From the close of the Revolutionary War to the beginning of the Civil War was a period of great activity in business development at the falls. Up to that time the chief dwellings were at “the Corner” and along Silver Street, for the south side of the river; on the north side the village was at Garrison Hill and along to the foot of Gage’s Hill. The towns north and west of Dover had become settled to considerable extent; Dover became its center of trade, where the surrounding residents disposed of their farm and lumber products. What is now known as “The Landing” was still covered with forest growth. This was speedily turned into a busy mart of trade by the demands of business, in supplying the farmers of the north towns. In disposing of the lumber and other goods they brought to market, ship-yards were opened; ship-building changed from The Neck to The Landing. Light draft vessels carried the products for shipment abroad to the mouth of the Cochecho where, at Thompson’s Point, the goods were placed on sea-going vessels and transported to all the ports along the New England coast and to foreign lands. Merchandise was brought from up country by long teams of oxen. To accommodate the teams and teamsters were maintained taverns all along the road, both at Garrison Hill and for miles beyond. Dover merchants grew rich in the trade that was developed. Before the close of the 18th century Samuel and William Hale had a large ship-yard at the bend of the river, below the Washington Street bridge; they grew rich in the business; in the 19th century Samuel became judge of the court of Strafford County; William became Congressman. Other names could be given of men of that time who built ships and sailed them abroad, loaded with the products of the new land. In many instances the ships were framed in the forests where the timber was cut, and then the frames were brought to the Landing and set up and finished for sea-going service. During that period “The Corner,” at Silver Street, was the fashionable center of high class trade; only a few of the big teams came into town by that road. It had not received a name at that time; it was simply the road from The Corner to Barrington.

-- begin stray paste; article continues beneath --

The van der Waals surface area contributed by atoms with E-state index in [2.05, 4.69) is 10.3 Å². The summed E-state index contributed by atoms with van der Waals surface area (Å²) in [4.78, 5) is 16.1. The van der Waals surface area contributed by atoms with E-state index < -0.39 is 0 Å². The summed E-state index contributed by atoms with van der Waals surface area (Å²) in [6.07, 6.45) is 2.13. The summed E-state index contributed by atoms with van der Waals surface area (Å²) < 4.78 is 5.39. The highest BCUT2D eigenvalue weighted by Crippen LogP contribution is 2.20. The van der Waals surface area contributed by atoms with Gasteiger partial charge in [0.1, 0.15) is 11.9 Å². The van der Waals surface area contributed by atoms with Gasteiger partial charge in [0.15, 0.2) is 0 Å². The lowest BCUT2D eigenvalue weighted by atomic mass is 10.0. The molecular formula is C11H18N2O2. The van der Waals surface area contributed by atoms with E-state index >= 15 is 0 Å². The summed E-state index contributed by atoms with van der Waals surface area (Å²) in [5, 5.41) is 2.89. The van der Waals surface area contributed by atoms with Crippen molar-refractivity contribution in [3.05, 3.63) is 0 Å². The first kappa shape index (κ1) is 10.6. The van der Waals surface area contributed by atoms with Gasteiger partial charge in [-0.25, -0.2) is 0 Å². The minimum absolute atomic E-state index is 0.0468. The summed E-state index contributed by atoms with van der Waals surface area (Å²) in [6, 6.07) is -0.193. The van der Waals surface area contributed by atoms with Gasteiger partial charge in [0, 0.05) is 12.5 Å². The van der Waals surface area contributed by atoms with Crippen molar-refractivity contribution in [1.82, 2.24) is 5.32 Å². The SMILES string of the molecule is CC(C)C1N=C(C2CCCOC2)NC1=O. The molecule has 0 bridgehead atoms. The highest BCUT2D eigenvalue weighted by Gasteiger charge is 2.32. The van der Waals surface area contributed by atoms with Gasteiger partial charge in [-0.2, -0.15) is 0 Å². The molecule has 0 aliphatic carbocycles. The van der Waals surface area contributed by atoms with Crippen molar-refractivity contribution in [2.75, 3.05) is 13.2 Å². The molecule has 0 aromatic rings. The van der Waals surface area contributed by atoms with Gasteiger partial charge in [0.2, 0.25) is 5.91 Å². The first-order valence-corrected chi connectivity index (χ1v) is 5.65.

Among the young men who were engaged in trade at The Landing during the above-mentioned period was John Williams, a native of Fryeburg, Maine. He was a very able and popular citizen, he was a born leader, a genuine captain of industry. One of his coadjutors was John Wheeler, a merchant at The Corner. On December 26, 1812, Mr. Wheeler notified the proprietors of the Dover Cotton Factory to meet at Mrs. Lydia Tibbetts’ dwelling house on the 19th of January, 1813, at 5 o’clock, P.M., for the purpose of organizing under their act of incorporation.

The “Dover Cotton Factory,” which was incorporated in June, 1812, with a capital stock of $50,000, was the first attempt at manufacturing on an extensive scale in this town. As the lower falls were owned and occupied by the Waldron family, who would not sell their saw and grist mills, the Cotton Factory had to erect its first mill at the falls, two miles up the river, at a point ever since called the Upper Factory. At the meeting above mentioned, at Mrs. Tibbets’ dwelling house, John Williams was elected agent, and the first mill was built under his direction. The first yard of cloth was woven there in 1814. The story of the mill is wonderfully interesting, but cannot be told at this writing. It was kept in operation until about 1840.

In 1820 the proprietors of the Dover Cotton Factory got possession of the Lower Falls, which had been in continuous possession of the Waldron family 180 years. The cornerstone of the new factory was laid July 4, 1821, with Masonic ceremonies. Col. Andrew Peirce delivered the address, being an able and eloquent speaker. That mill was at the south end of the dam, where it stood and was in use for nearly a century. Its cornerstone can be seen in the wall on the north side of the pond, just above the dam, marked “W. &W.,” meaning Williams and Wendall; John Williams and Isaac Wendall being the chief managers of the Factory company. Mr. Wendall was the founder of the Great Falls Cotton Factory.